This passage has significant philosophical content to it, particularly with respect to the problem of aggregativity or additivity between levels.Complete absence or presence of control by one level over the other leads to 'chaos' or a 'closed isolated system', respectively. Both of these, Gerard believed, are highly unlikely, if not impossible, outcomes. But how does the reciprocity work? Can both levels be simultaneously and interactively influential, or is there a sort of zero-sum game of influence here (i.e., in so far as control is exercised by the whole, control is lost by the parts, and vice-versa)? And, if it is a zero-sum game, then which level has more control? In the 1940 paper, he endorsed the zero-sum game scenario and held that the whole - the higher-level org – has more control: 'It is perhaps obvious now, and will become more so, that as the integration of an org increases the determination of the unit by the whole also increases relative to that of the whole by the unit' (1940, 342, emphasis mine; see 1942a, 74; Gerard & Emerson 1945, 585). That is, an increasingly integrated org (the usual and 'natural' outcome of developmental and evolutionary processes) leads to increased control of thecomponent units by the whole.
This, however, is a conclusion that he distanced himself from, to some extent, after being criticized by Novikoff (1945) for holding totalitarian ideas in which the group (i.e., the whole) dominates individuals and the parts. In a response to this paper, Gerard and Emerson emphatically agreed with Novikoff that 'the part-whole relationship is reciprocal' (Gerard & Emerson 1945, 583; see also 'one for all and all for one' on p. 694 of chapter 34, a chapter for which Emerson has responsibility in Allee et al. 1949). Furthermore, even in his 1940 paper Gerard had also noted that:
'…it is possible for men to be part of a highly integrated society and yet feel, as individuals, more free, actually to have more avenues open for satisfying selfexpression, than when they are epiorganisms of their own, like single-celled organisms. Which of us would exchange our present state for the privilege of roaming the woods naked and unarmed, without language or fire?' (Gerard 1940, 412).
Thus, Gerard's exact stance on the power and control relationships between the parts and the whole remain unclear.
Gerard clearly pointed to levels of organization as pertinent to orgs. For example, he argued that 'an org at one level may itself be a constituent unit of another org at a higher level' (1942a, 75). He made the further unsubstantiated claim that '[t]he degree of integration of an org at any particular level is determined by the relation between the penultimate units and the whole rather than by the relations within these or more subordinate units' (1942a, 75, emphasis mine). Thus, functional compositionality is primarily a relationship between contiguous levels. It remains unclear why lower-level unitscannot have any effects on the system. Furthermore, there 'is a greater differentiation of its constituent units [units found at level Ni–1]' with 'advancing org integration' (1942a, 75). For example: 'A more integrated organism, compared to a less integrated one, has more kinds of cells which are largely more differentiated and therefore interdependent' (1940, 348). As we shall see, Gerard and others took increasing differentiation and division of labor, at a variety of levels, as a key component of increasing integration and complexity of the whole.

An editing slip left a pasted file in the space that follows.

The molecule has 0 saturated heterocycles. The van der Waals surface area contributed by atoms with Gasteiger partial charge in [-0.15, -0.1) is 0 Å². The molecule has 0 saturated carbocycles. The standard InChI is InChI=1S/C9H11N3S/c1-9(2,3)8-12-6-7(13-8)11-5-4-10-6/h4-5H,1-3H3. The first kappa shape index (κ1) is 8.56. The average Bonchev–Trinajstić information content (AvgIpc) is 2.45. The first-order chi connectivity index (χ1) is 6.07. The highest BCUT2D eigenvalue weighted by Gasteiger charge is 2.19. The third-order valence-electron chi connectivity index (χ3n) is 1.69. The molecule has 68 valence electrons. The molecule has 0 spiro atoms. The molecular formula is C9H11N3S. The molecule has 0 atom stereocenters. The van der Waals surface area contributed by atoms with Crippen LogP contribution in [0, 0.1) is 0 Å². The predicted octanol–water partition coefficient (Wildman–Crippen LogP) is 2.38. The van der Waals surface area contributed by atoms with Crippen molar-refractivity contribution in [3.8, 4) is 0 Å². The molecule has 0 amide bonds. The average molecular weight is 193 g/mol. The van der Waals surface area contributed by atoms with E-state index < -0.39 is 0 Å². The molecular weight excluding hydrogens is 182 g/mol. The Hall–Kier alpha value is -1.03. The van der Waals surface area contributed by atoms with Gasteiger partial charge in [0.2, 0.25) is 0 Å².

Gerard extensively discussed the 'org' with respect to human societies. Let me start by citing a passage that highlights some of the rather extraordinary, even humorously so, analogies that Gerard saw between biological and social orgs:
'Hierarchically homologous organs or organ-systems include, with some inevitable overlap with tissues: the skeleton, which may be compared with houses, roads, harbors and civil engineers, architects and workers responsible for them; the skin and other protective systems with the military and penal bodies; muscles with farmer and labor groups; the circulatory system with all sorts of carriers and their producers and operators; the liver with grain elevators, merchandizing concerns, perhaps banking institutions; the reproductive system with the family and some aspects of other formative social groups and agencies, including school and church; endocrines with mechanical, electrical and other engineers, tool and machine manufacturers, perhaps publishers and advertising agencies; the nervous system with governmental bodies, aspects of schools and publishers, radio, motion picture and theatrical organizations; limbs and other structural regions of the body with cities and villages, etc. Certain body functions even are represented by concretized social organs - as memory and libraries, metabolism and banking, trading and manufacturing organizations' (1940, 406).
Although a charitable reader might very well be tempted to ask what the utility of these analogies are, Gerard, as well as Emerson, thought that they were useful in highlighting central properties at different org levels. These properties could then be empirically investigated. For example, the role of science in increasing integration in society could be studied (e.g., Gerard 1940), as could the social role and biological basis of ethics (e.g., Emerson 1942, 174-176; Gerard & Emerson 1945). And, although he did not mention it further, Gerard did state that '[s]ocial inheritance may be as compelling as that transmitted via chromosomes' (1940, 405).
Thus, in his work there is a fundamental ambiguity, if not tension, that I am unable to explore further. While espousing democratic and liberal ideals, Gerard also felt that a highly integrated social system, with division of labor, was desirable.As Gerard wrote, with some justification: 'That social control will increase, I am certain; but that an abject citizenry must result, I can not agree. I have already pointed out that freedom implies conformity rather than license…' (1940, 411).
From this analysis of Gerard's views, I hope that it is clear that he adopted a compositional style and took the part-whole relation as central. As mentioned, Gerard, a physiologist, was part of an active research group trying to understand social behavior in organisms of all sorts, including humans. An important and creative textbook in ecology emerged out of this nexus of collaboration. Although Gerard was not one of the authors of Principles of Animal Ecology (1949), his work is cited in the references and he is mentioned in the acknowledgments as having commented extensively on one of four sections of the volume (Allee et al. 1949, ix). It is to this key text, and the central ideas regarding a compositional biology and biological social science that it captures, to which I now turn.